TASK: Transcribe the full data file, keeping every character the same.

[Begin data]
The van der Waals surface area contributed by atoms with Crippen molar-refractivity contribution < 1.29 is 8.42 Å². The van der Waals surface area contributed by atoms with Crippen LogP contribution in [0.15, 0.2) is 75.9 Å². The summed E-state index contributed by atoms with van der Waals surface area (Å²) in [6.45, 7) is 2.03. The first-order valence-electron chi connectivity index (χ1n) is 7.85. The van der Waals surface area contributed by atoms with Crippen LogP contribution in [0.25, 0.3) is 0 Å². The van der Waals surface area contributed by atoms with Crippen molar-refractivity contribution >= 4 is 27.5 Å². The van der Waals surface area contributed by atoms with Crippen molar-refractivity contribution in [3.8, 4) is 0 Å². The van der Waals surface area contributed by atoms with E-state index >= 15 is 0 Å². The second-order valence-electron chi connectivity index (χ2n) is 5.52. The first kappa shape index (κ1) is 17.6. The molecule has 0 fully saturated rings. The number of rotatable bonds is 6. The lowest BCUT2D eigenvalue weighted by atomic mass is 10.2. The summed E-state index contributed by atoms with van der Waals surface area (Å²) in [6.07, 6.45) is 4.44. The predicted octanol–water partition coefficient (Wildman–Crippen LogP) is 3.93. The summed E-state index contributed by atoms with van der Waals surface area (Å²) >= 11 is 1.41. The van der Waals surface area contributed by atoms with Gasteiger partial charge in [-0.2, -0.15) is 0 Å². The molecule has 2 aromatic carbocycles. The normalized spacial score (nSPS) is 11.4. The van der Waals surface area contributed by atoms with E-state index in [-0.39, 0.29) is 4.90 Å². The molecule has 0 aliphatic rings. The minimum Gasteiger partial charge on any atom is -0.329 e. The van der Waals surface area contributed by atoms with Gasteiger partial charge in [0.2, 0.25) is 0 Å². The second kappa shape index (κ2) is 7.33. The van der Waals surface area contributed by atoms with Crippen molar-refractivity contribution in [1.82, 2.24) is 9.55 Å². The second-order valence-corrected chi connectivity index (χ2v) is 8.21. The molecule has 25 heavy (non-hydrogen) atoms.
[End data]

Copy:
The van der Waals surface area contributed by atoms with Crippen molar-refractivity contribution < 1.29 is 8.42 Å². The van der Waals surface area contributed by atoms with Crippen LogP contribution in [0.15, 0.2) is 75.9 Å². The summed E-state index contributed by atoms with van der Waals surface area (Å²) in [6.45, 7) is 2.03. The first-order valence-electron chi connectivity index (χ1n) is 7.85. The van der Waals surface area contributed by atoms with Crippen LogP contribution in [0.25, 0.3) is 0 Å². The van der Waals surface area contributed by atoms with Crippen molar-refractivity contribution >= 4 is 27.5 Å². The van der Waals surface area contributed by atoms with Crippen molar-refractivity contribution in [3.8, 4) is 0 Å². The van der Waals surface area contributed by atoms with E-state index >= 15 is 0 Å². The second-order valence-electron chi connectivity index (χ2n) is 5.52. The first kappa shape index (κ1) is 17.6. The molecule has 0 fully saturated rings. The number of rotatable bonds is 6. The lowest BCUT2D eigenvalue weighted by atomic mass is 10.2. The summed E-state index contributed by atoms with van der Waals surface area (Å²) in [6.07, 6.45) is 4.44. The predicted octanol–water partition coefficient (Wildman–Crippen LogP) is 3.93. The summed E-state index contributed by atoms with van der Waals surface area (Å²) >= 11 is 1.41. The van der Waals surface area contributed by atoms with Gasteiger partial charge in [-0.2, -0.15) is 0 Å². The molecule has 2 aromatic carbocycles. The normalized spacial score (nSPS) is 11.4. The van der Waals surface area contributed by atoms with E-state index in [-0.39, 0.29) is 4.90 Å². The molecule has 0 aliphatic rings. The minimum Gasteiger partial charge on any atom is -0.329 e. The van der Waals surface area contributed by atoms with Gasteiger partial charge in [0.2, 0.25) is 0 Å². The second kappa shape index (κ2) is 7.33. The van der Waals surface area contributed by atoms with Crippen molar-refractivity contribution in [1.82, 2.24) is 9.55 Å². The second-order valence-corrected chi connectivity index (χ2v) is 8.21. The molecule has 25 heavy (non-hydrogen) atoms.